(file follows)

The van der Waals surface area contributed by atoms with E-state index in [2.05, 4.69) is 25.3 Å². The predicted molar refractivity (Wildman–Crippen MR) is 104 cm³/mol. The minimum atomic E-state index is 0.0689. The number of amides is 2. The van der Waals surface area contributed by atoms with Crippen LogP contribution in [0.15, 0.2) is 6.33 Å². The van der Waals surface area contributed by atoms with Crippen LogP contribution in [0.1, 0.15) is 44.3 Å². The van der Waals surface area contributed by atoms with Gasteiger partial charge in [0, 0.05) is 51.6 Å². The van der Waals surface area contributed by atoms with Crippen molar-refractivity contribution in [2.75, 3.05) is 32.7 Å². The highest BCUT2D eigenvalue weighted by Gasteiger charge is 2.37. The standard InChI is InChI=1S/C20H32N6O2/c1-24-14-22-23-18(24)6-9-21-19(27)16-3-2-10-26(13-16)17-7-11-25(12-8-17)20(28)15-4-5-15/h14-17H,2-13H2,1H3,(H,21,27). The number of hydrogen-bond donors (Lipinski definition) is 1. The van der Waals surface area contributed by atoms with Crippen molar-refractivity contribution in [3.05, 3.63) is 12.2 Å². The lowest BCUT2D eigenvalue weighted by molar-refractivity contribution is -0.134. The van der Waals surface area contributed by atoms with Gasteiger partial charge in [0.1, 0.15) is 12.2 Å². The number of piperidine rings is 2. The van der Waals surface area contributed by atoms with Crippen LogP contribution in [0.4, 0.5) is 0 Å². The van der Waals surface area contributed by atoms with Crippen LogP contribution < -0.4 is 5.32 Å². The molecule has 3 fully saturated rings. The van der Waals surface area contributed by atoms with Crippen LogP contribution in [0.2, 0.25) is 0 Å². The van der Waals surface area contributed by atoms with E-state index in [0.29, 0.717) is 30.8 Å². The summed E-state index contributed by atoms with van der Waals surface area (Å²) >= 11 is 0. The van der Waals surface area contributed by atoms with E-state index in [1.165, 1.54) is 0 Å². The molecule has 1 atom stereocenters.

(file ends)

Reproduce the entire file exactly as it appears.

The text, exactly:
The van der Waals surface area contributed by atoms with E-state index in [2.05, 4.69) is 25.3 Å². The predicted molar refractivity (Wildman–Crippen MR) is 104 cm³/mol. The minimum atomic E-state index is 0.0689. The number of amides is 2. The van der Waals surface area contributed by atoms with Crippen LogP contribution in [0.15, 0.2) is 6.33 Å². The van der Waals surface area contributed by atoms with Crippen LogP contribution in [0.1, 0.15) is 44.3 Å². The van der Waals surface area contributed by atoms with Gasteiger partial charge in [0, 0.05) is 51.6 Å². The van der Waals surface area contributed by atoms with Crippen molar-refractivity contribution in [2.75, 3.05) is 32.7 Å². The highest BCUT2D eigenvalue weighted by Gasteiger charge is 2.37. The standard InChI is InChI=1S/C20H32N6O2/c1-24-14-22-23-18(24)6-9-21-19(27)16-3-2-10-26(13-16)17-7-11-25(12-8-17)20(28)15-4-5-15/h14-17H,2-13H2,1H3,(H,21,27). The number of hydrogen-bond donors (Lipinski definition) is 1. The van der Waals surface area contributed by atoms with Crippen molar-refractivity contribution in [3.05, 3.63) is 12.2 Å². The lowest BCUT2D eigenvalue weighted by molar-refractivity contribution is -0.134. The van der Waals surface area contributed by atoms with Gasteiger partial charge in [0.1, 0.15) is 12.2 Å². The number of piperidine rings is 2. The van der Waals surface area contributed by atoms with Crippen LogP contribution in [0.4, 0.5) is 0 Å². The van der Waals surface area contributed by atoms with Crippen LogP contribution < -0.4 is 5.32 Å². The molecule has 3 fully saturated rings. The van der Waals surface area contributed by atoms with Crippen LogP contribution in [0.2, 0.25) is 0 Å². The van der Waals surface area contributed by atoms with E-state index in [0.29, 0.717) is 30.8 Å². The summed E-state index contributed by atoms with van der Waals surface area (Å²) >= 11 is 0. The van der Waals surface area contributed by atoms with E-state index in [1.165, 1.54) is 0 Å². The molecule has 1 atom stereocenters.